The media have tended to reflect these preoccupations. Next week, both the BBC and Channel 4 will run indictments of the present Pope. A huge to‑do has been got up against the cost of the visit to the taxpayer by people who never normally object to high public spending. Might there not be some more interesting things to consider? How about informing television viewers about the life of John Henry Newman (to be fair, Radio 3 managed a decent programme on the subject), whom the Pope will beatify? How about telling the story of British Catholicism? How about examining what this Pope teaches, and why the official reconciliation between the Papacy and the British state can at last be consummated?
I do not know exactly why first Tony Blair, and then Gordon Brown, encouraged the Pope to come here, or why David Cameron, sorting out the ragged fin de regime handling of the visit by the last government, is supporting it so whole-heartedly. I do not know the precise motivations of the Queen in being so warm about this visit and in breaking convention so that, for the first time in her reign, the Duke of Edinburgh himself, rather than a lower representative, will greet the state visitor at the airport. But it might have something to do with a sane recognition that this country should be able to welcome the leader of the largest Christian denomination in the world. We are a proud island, but we are also part of a wider European civilisation. It is worth having a public conversation about the state of that civilisation with someone who has devoted his life to advancing it.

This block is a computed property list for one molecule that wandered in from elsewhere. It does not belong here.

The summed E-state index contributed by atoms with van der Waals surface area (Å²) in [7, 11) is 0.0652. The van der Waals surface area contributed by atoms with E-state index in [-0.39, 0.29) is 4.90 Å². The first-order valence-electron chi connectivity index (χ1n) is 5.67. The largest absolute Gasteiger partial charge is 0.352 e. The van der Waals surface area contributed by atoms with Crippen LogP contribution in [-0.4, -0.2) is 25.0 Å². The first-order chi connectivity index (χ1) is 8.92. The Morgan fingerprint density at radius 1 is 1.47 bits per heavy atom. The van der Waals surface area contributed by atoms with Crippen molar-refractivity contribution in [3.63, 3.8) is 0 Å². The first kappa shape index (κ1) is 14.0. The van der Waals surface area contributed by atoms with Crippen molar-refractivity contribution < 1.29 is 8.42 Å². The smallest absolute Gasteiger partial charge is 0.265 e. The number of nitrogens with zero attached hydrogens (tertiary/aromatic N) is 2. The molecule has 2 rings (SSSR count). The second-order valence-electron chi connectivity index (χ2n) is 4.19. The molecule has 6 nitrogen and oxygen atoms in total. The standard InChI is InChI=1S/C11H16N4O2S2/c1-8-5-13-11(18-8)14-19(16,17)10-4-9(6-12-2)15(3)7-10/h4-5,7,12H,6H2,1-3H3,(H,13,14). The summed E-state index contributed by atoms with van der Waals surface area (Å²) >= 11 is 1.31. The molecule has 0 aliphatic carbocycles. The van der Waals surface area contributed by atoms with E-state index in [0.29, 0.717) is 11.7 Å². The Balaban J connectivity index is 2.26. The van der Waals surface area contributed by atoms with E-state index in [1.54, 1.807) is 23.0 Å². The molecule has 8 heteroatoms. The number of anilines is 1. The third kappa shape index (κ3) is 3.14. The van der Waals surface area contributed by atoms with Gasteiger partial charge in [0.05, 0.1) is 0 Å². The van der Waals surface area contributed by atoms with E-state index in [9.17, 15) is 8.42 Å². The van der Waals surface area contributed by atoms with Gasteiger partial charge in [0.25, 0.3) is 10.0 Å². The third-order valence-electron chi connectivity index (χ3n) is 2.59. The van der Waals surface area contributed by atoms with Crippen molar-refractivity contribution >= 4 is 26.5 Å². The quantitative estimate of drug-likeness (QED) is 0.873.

In short, before answering the Thatcher question, “What does one say to a Pope?”, how about waiting to hear what the Pope will say to us?
Although I am a Catholic by conversion, it was never the papal aspect of things that attracted me. I feel quite Protestant about Pope-mania. But, even before he became Pope, Cardinal Ratzinger struck me as a man who was thinking deeply about the cultural problem of modern times. He welcomed the growth of freedom, but he noticed a danger that tended to go with it – a rejection of the very idea of truth. He counselled against the “deadly boredom” of relativism and egotism. His ideal was a man – and he noted such men particularly in England, singling out both More and Newman – “who listens to his conscience and for whom the truth that he has recognised… is above approval and acceptance.” Benedict thinks constantly about what we now call “the big society” and how it can achieve the common good. “Without truth,” he says in one of his encyclicals, “charity degenerates into sentimentality.” His idea of truth is not hidden: he wants to reason with modern society about it.
It was Newman who famously encapsulated his loyalty both to his faith and to conscience: “If I am obliged to bring religion into after-dinner toasts (which indeed does not seem quite the thing), I shall drink – to the Pope, if you please – still, to Conscience first and the Pope afterwards.” Next week, the Pope, as is the custom, will not be attending the state banquet given in his honour. But if he did, he would happily drink that toast. So should this nation.